Order is product of Mersenne prime and one more implies normal Sylow subgroup
Contents
Statement
Suppose is a prime number such that is a Mersenne prime (?). Consider:
.
Then, any group of order has a nontrivial Normal Sylow subgroup (?): either the -Sylow subgroup is normal, or the -Sylow subgroup is normal. Thus, admits a Sylow tower (?), so is a Group having a Sylow tower (?).
Examples
Some examples for small Mersenne primes are as follows:
- : In a group of order , either the -Sylow subgroup or the -Sylow subgroup is normal.
- , In a group of order , either the -Sylow subgroup or the -Sylow subgroup is normal.
- : In a group of order , either the -Sylow subgroup or the -Sylow subgroup is normal.
Related facts
Cannot pinpoint to any one prime
We can find groups of order where only the -Sylow subgroup is normal, and we can find groups where only the other subgroup is normal. Here are examples of both:
- Only the -Sylow subgroup is normal: Consider the general affine group . This is the semidirect product of the additive group of a field of order with its multiplicative group. Here, only the -Sylow subgroup is normal.
- Only the -Sylow subgroup is normal: Consider the direct product of the dihedral group of order and a cyclic group of order . Here, only the -Sylow subgroup is normal.
Facts used
Proof
Given: A Mersenne prime , a group of order .
To prove: Either the -Sylow subgroup or the -Sylow subgroup of is normal.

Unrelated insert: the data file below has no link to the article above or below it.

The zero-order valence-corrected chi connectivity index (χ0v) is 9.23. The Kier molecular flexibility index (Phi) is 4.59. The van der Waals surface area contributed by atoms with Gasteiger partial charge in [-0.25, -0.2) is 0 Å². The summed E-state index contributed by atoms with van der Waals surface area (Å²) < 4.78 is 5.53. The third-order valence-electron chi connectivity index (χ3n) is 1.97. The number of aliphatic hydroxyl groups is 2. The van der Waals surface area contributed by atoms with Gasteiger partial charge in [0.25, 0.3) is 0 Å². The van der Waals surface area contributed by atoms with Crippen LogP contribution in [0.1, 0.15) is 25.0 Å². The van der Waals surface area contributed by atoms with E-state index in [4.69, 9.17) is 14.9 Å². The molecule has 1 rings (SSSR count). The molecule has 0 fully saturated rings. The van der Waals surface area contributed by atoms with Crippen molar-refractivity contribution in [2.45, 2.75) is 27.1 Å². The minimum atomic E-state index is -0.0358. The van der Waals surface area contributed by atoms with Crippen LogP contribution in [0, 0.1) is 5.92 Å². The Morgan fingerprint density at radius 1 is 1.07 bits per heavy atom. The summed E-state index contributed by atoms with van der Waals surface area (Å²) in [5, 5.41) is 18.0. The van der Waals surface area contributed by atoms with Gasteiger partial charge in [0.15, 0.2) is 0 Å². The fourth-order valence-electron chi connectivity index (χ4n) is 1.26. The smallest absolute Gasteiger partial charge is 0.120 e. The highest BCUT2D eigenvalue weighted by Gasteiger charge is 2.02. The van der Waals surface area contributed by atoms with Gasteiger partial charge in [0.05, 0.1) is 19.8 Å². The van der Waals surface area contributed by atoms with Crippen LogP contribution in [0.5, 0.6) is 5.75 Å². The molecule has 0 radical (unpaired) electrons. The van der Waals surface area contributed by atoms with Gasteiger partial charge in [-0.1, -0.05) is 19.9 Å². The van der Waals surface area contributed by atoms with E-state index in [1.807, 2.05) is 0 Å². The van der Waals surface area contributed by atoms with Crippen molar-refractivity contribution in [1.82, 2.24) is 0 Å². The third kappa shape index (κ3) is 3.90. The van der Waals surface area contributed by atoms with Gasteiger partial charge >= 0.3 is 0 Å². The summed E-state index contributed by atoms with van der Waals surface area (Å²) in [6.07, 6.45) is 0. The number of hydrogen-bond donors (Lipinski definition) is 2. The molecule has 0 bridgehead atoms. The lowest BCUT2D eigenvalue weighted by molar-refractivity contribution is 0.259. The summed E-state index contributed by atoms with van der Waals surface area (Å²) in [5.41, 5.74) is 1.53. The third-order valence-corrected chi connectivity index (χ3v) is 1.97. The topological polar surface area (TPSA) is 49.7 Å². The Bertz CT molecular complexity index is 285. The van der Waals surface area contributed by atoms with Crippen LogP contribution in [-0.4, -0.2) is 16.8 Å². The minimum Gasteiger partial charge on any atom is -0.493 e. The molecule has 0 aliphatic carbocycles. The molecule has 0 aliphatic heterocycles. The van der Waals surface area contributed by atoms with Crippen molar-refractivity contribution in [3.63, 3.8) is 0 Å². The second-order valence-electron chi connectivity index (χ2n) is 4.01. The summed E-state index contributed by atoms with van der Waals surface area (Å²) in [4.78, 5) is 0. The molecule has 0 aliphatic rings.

Proof: Let and let and denote the number of -Sylow subgroups and -Sylow subgroups respectively. We have:
.
Also, we have, since equals the index of the normalizer of a -Sylow subgroup:
This forces either or . If , we are done. Consider the case . Let be all the -Sylow subgroups. Since these are all groups of prime order, any two of them intersect trivially. Thus, the total number of non-identity elements in the subgroups is:
.
Thus, there are exactly elements that are not among the non-identity elements of -Sylow subgroups. Note that any element in a -Sylow subgroup cannot be among these non-identity elements of -Sylow subgroups, so any element in a -Sylow subgroup must be among these elements. This forces any -Sylow subgroup to be contained in this set of elements. Since the order of a -Sylow subgroup is , this forces there to be a unique -Sylow subgroup -- precisely those elements. This completes the proof.
References
Textbook references
- Abstract Algebra by David S. Dummit and Richard M. Foote, 10-digit ISBN 0471433349, 13-digit ISBN 978-0471433347, Page 147, Section 4.5 (Sylow's theorem), Exercise 13, ^{More info}